Having a nice sunny day for the
track meet, alarge crowd gath-
ered to watch the different di-
visions. The boys rested at in-
tervals on the fo o tb a ll field
between the va r i ou s contests.
The track meet turned out to be
a bigger success than ever be-
fore this year.
Senor Roy Lee Ford serenades Senorita Sue Clark.
Th1s was the "South of the Border" scene. Roy Lee's
part was later taken over by Joe Reeves.
The c am e r a catches Dottie Dugas, Clinta
B lackard, Helen Caroll, JoAnn Morgan
Shila Holmes Toni Best, JoAnn Mille r
Paula Dupree and C onnie Conell in an act
from the colorful Spanish Fiesta
Aboy in afootball suitis a symbol of the many
girls and boys who are interested in and participate
in athletics. Snyder High School offers football,
basketball, baseball, track, tennis, and golf to
boys and volleyball, tennis and tumbling to girls.
The excitement furnished here can be equaled by
Kansas State University
Head Coach of the
Snyder High School Tigers
HAL BATTLES HORRACE BOSTICK
Sul Ross State College Texas Christian University
Line Coach Backfield Coach
Head Track Coach
"B" Squad Football
and Basketball Coach
Head Basketball Coach
FRONT ROW, LEFT TO RIGHT: George Jennings,Gary Hill, Joe Reaves, Gerald Crawford,
Don McNew, Bernie Hagins,Steve Blair, Hal Holliday, Joe Baxter. SECOND ROW: Tommy
Prichard, Doug James, Jimmie Bennett, Robert James, Frankie Minton, Shorty Grimmett,
James Parker, Claude Stroud. THIRD ROW: Mgr. Jerry Hale, John Partain, George Her-
ring, Powell Berry, Jack Spikes, Eddie James, Wayne Shuffield, Milton Ham, Alan Snead,
Mgr. Carl Burns.
SEAS ON 'S REC ORD
Snyder Tigers 26 Ysleta Indians 12
Snyder Tigers 19 Bowie Bears 0
Snyder Tigers 51 Thomas Jefferson Foxes O
Snyder Tigers 6 Levelland Lobos 13
Snyder Tigers 12 Sweetwater Mustangs 13
Snyder Tigers 14 Vernon Lions 7
Snyder Tigers 39 Plainview Bulldogs 19
Snyder Tigers 13 Breckenridge Broncos 42
Snyder Tigers 15 Big Spring Steers 32
Snyder Tigers 7 Lamesa Tornadoes 6
Tri-Captains are: Doug
James, Bernie I-Iagins, and
FRANKIE MINTON, Tackle
.TIMMIE BENNETT, Halfback
Ham moves in to
make the tackle
after a short gain.
SNYDER DOWNS YSLETA IN SEASON'S DEBUT Q26-12,
Ysleta,September 11 - The Snyder Tigers under the new head coach, John Conley, succeeded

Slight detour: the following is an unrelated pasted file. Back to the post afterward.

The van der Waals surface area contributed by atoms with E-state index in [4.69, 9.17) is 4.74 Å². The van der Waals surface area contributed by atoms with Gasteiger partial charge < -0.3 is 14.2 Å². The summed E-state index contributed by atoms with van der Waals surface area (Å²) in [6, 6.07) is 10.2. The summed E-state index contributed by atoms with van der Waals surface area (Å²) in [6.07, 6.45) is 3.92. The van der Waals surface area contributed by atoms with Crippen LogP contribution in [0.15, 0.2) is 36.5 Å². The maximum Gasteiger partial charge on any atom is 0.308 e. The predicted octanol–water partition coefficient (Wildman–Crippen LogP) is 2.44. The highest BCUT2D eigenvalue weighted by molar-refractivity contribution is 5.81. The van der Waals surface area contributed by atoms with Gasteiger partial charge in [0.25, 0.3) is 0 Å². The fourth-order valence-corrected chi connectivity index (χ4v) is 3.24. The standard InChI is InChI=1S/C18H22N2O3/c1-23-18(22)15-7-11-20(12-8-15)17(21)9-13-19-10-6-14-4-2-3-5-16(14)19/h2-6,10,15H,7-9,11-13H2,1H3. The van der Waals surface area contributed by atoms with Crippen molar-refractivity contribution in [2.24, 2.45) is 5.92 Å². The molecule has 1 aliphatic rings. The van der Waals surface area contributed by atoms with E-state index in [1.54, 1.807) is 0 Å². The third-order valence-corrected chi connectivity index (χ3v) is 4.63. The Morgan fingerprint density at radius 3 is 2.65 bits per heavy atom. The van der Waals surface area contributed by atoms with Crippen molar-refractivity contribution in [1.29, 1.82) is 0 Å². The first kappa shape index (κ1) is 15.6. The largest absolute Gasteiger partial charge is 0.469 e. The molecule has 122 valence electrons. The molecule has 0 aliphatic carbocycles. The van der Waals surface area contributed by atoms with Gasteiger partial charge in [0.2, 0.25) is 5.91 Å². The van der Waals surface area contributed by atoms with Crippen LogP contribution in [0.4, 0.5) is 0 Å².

in outscoring the Ysleta Indians 26-12 before a crowd of 3500.
Ysleta opened the scoring in the second quarter when quarterback Sal Arzola plunged through
the middle for the tally. Ys1eta's conversion failed, leaving the score at 6-0. The Tigers boun-
ced back upon receiving the kickoff and drove from their 2.7 yard line with the passing of Bernie
Hagins and running of Jimmie Bennett. Bennett scooted over for the T.D. Steve Blair converted
making the score 7-6. Following this was another Snyder touchdown by Jack Spikes. The con-
version failed. Arzola then swept in for another Ysleta score ending the half with a score of 13-
12, when their conversion failed.
In the second half the Tigers scored 13 more points, and the final score remained at Z6-12.
Two touchdowns were made by Gerald Craw-
ford. Heading up defense were Frankie Min-
ton and Doug James, and -chief offensive
blockers were Don McNew and James Par-
GAME AT A GLANCE
First downs 15 9
Yards rushing 326 99
Yards passing 66 54
Pass attempts 55 11
Passes completed Z 3
Passes intercepted O 0
Fumbles recovered 3 3
Punt average 36 36
Ya-Yds Penalized 95 51 Spike picks up yardage behind Blair's block.
BERNIE HAGINS, Quarterbac
DOUGLAS JAMES. Center
STEPHEN BLAIR, Guard
NORMAN GRINIMETT, Tackle
Baxter sweeps end
for a short gain.
TIGERS OVERPOWER BOWIE BEARS, 19-O
Snyder, September 18 - In the season's first home game, the Tigers after being outplayed in
the first half, managed to rally in the second half and defeat the Bears 19-O.